There are 2 translations of pound in Spanish:

pound1

Pronunciation: /paʊnd/

n

  • 1 (measure) libra (feminine) (454 gramos) you've lost a few pounds has adelgazado unos kilitos
    More example sentences
    • A short ton is the standard U.S. ton of 2,000 pounds and measures weight.
    • Birth weight was recorded in pounds and ounces and converted into kilograms.
    • Thus, using this value is a bit like rounding off your own weight to the nearest hundred pounds.
  • 2 (currency) libra (feminine) Egyptian/Israeli pound libra egipcia/israelí pound sterling libra esterlina (before noun/delante del nombre) a pound coin una moneda de (una) libra a ten-pound note (British English/inglés británico) un billete de diez libras
  • 3 (enclosure — for cars) depósito (m); (— for dogs) perrera (f)
    More example sentences
    • Aided by a donkey sanctuary welfare officer, he followed a trail that led him to animal pounds and fields in remote areas in the black of night.
    • It is the animal pound's word against the neighbor's, and although I am guilty of not following the by-law, I hardly think that I deserve the heartache this has caused me.
    • I couldn't put other people's animals in the pound.

Definition of pound in:

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Word of the day constipado
adj
está muy constipado = he has a bad cold …
Cultural fact of the day

The Senado is the name of the upper chamber of the Spanish Cortes Generales, and the place where it meets. There are 250 senators, most of whom are elected every four years, at general elections, four from each province. A small number of senators are also elected by the autonomous governments. The Senado's functions include discussing, approving, and suggesting amendments to legislation passed by the Congreso de los Diputados and supervising the compensation fund for the autonomous regions.

There are 2 translations of pound in Spanish:

pound2

vt

  • 1.1 [corn/spices] machacar*; [garlic/chili] majar, machacar*; [dough] trabajar pound the millet down to a fine powder macháquese el mijo hasta reducirlo a un polvo fino
    More example sentences
    • They may have been part of a pre-Christian religious ritual or they may have been communal property in which corn or oats was pounded or ground.
    • Writing, which ought to nurture and give shape to thought, is instead being used to pound it into a powder and then reconstitute it into gruel.
    • Slowly add olive oil to loosen the paste as you pound it then add the rest of the cheese.
    1.2 [table/door] aporrear, golpear he pounded the pavement looking for work pateó las calles en busca de trabajo [colloquial/familiar] the waves pounded the wall las olas batían contra el muro 1.3 [Military/Militar] [defenses] batir, bombardear mortars pounded the village to rubble los morteros redujeron el pueblo a escombros

vi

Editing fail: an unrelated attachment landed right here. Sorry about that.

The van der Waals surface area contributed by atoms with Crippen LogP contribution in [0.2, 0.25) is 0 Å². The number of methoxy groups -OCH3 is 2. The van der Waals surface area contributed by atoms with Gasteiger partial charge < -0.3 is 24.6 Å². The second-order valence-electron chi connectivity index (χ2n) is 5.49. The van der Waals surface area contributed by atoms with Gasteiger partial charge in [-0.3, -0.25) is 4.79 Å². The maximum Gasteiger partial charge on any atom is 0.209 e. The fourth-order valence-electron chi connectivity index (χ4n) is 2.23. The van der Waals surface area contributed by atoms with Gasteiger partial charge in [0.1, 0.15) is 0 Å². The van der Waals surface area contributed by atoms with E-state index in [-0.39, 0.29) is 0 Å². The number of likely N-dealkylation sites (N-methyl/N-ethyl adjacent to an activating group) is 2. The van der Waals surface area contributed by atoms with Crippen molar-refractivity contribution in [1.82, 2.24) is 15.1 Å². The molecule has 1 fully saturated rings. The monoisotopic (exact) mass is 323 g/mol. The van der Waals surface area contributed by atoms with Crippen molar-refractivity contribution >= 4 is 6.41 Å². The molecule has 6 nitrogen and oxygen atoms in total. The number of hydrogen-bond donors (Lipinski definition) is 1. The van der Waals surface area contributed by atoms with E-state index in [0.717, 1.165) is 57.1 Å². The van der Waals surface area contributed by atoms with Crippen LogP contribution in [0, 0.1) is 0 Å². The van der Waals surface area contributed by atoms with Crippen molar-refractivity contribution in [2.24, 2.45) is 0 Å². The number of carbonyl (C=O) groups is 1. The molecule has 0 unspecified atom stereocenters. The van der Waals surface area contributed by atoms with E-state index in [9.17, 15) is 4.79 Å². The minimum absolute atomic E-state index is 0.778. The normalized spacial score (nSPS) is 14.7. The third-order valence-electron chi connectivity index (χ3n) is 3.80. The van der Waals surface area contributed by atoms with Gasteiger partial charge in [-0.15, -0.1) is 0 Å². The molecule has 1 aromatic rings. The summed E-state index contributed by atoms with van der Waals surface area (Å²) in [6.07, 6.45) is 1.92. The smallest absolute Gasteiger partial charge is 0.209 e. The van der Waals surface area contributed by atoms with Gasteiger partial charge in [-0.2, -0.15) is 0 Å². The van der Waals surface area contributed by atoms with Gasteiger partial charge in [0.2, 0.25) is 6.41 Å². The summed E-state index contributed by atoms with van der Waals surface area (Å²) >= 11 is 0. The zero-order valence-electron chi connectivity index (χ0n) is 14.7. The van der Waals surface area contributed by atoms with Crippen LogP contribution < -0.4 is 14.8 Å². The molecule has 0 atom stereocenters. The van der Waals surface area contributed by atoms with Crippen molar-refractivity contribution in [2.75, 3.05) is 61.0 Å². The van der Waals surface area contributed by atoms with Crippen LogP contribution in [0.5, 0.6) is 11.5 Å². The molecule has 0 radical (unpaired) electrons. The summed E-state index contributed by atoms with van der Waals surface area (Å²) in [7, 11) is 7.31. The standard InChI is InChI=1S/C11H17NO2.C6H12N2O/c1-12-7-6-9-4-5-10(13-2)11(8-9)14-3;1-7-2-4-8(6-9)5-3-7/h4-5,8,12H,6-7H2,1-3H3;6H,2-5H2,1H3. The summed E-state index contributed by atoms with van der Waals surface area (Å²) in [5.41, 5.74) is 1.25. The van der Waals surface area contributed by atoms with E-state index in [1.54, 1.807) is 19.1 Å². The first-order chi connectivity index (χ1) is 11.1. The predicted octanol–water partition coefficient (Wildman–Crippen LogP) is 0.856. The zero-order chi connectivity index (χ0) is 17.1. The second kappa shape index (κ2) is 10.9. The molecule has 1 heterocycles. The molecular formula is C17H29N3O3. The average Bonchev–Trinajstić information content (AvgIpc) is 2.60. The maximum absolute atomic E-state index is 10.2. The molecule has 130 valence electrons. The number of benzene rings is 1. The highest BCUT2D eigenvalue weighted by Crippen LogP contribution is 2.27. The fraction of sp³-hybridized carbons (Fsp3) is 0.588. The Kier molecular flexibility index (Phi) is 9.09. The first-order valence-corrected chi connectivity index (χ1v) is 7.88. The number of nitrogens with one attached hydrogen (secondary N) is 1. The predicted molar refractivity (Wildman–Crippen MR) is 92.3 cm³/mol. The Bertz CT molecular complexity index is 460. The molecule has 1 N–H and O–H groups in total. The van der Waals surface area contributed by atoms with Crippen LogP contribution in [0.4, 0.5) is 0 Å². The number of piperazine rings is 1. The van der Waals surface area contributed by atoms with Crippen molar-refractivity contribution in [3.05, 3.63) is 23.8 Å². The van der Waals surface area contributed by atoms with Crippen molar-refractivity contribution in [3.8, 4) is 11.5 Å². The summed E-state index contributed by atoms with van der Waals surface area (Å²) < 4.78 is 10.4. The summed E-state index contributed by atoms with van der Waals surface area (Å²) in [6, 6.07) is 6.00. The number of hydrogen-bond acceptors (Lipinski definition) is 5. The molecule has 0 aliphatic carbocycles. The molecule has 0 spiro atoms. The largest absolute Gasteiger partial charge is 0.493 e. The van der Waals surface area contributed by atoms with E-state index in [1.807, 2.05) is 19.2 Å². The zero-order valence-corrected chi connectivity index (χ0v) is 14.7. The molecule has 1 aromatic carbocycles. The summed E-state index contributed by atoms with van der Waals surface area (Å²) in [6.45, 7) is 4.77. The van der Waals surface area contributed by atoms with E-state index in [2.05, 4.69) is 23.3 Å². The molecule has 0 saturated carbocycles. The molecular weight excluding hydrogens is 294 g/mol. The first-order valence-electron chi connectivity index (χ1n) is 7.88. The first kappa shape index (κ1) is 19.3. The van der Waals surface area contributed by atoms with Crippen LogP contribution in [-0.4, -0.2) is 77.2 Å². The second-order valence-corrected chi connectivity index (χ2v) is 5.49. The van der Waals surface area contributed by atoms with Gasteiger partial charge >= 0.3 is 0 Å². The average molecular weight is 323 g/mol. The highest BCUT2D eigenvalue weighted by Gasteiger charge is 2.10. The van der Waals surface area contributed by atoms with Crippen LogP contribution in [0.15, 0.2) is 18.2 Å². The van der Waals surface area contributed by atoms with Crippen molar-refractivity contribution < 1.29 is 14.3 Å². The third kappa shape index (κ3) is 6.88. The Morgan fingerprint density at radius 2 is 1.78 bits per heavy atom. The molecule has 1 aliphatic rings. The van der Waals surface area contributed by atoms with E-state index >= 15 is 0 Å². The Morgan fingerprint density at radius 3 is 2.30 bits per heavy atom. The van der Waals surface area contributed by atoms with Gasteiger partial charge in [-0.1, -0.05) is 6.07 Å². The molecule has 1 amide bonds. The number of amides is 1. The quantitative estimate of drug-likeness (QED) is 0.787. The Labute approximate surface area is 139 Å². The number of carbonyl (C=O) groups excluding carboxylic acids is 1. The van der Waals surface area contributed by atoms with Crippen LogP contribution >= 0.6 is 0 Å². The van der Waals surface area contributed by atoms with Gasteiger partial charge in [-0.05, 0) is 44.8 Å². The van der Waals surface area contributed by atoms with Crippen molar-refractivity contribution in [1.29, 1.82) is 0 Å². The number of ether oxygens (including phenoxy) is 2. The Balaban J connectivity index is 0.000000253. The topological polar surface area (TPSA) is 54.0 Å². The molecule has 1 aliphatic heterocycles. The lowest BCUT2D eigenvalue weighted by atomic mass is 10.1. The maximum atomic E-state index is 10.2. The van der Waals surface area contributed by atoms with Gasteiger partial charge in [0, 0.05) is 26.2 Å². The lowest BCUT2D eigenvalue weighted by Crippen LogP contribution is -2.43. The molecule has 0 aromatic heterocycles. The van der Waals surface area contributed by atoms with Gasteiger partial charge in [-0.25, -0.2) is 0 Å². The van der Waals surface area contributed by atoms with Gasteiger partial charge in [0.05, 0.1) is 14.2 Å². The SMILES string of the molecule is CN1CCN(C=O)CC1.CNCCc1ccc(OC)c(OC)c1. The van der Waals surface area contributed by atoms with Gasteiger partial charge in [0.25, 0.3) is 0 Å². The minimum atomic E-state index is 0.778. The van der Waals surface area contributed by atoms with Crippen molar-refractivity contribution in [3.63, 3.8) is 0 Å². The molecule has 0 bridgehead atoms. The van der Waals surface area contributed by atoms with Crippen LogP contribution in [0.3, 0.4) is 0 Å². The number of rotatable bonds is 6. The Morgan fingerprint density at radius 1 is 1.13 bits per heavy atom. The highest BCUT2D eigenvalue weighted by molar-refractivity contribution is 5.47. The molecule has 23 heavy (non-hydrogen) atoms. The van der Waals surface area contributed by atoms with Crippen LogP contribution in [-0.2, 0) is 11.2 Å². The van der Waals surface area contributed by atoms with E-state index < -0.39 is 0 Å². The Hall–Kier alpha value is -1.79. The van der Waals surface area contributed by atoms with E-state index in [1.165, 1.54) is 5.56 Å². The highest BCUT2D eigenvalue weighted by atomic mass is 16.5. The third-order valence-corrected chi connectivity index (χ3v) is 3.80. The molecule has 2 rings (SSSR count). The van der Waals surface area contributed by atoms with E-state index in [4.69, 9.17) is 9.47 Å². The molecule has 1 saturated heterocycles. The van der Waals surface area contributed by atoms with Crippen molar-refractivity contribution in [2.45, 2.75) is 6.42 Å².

• 1.1 (strike, beat) aporrear, golpear he pounded at the door/on the table aporreó or golpeó la puerta/la mesa waves pounded against the cliffs las olas batían contra el acantilado he was pounding away at the piano estaba aporreando el piano the music pounded away all night la música retumbó toda la noche 1.2 [heart] palpitar, latir con fuerza; [sound] retumbar my head is pounding tengo la cabeza a punto de reventar or estallar, me martillea la cabeza
    More example sentences
    • His heart pounded quickly, beating out a fierce tattoo in his strong chest as he walked down the paths which wound and turned into dead ends.
    • There are countless others including some recently written that would take very little to get the blood pounding and the heart throbbing.
    • The man's eyes darted open as he glanced around the room for a moment, heart pounding and hand throbbing in sympathy with the memory.
    1.3 (move) (+ adverb complement/+ adverbio predicativo) the trucks pounded past los camiones pasaban retumbando I could hear his feet pounding down the corridor oía sus pesados pasos por el pasillo
    More example sentences
    • They heard heavy footsteps pounding on the stone steps and they saw Matilda standing in front of them with her smile at its most evil.
    • They could hear him running down the corridor, feet pounding along the steps.
    • Heavy footsteps pounding down the thickly carpeted steps as Ethan entered the room, one of his endless flings hanging onto his arms.
    More example sentences
    • She narrowed her eyes and turned to the door, wanting to pound whoever was out there.
    • This city has been pounded by artillery, by air strikes, by bombardment.
    • A boat from the killer fleet had struck the reef out past the skerries and was being pounded to pieces by the pelting waves.

Definition of pound in:

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Word of the day constipado
adj
está muy constipado = he has a bad cold …
Cultural fact of the day

The Senado is the name of the upper chamber of the Spanish Cortes Generales, and the place where it meets. There are 250 senators, most of whom are elected every four years, at general elections, four from each province. A small number of senators are also elected by the autonomous governments. The Senado's functions include discussing, approving, and suggesting amendments to legislation passed by the Congreso de los Diputados and supervising the compensation fund for the autonomous regions.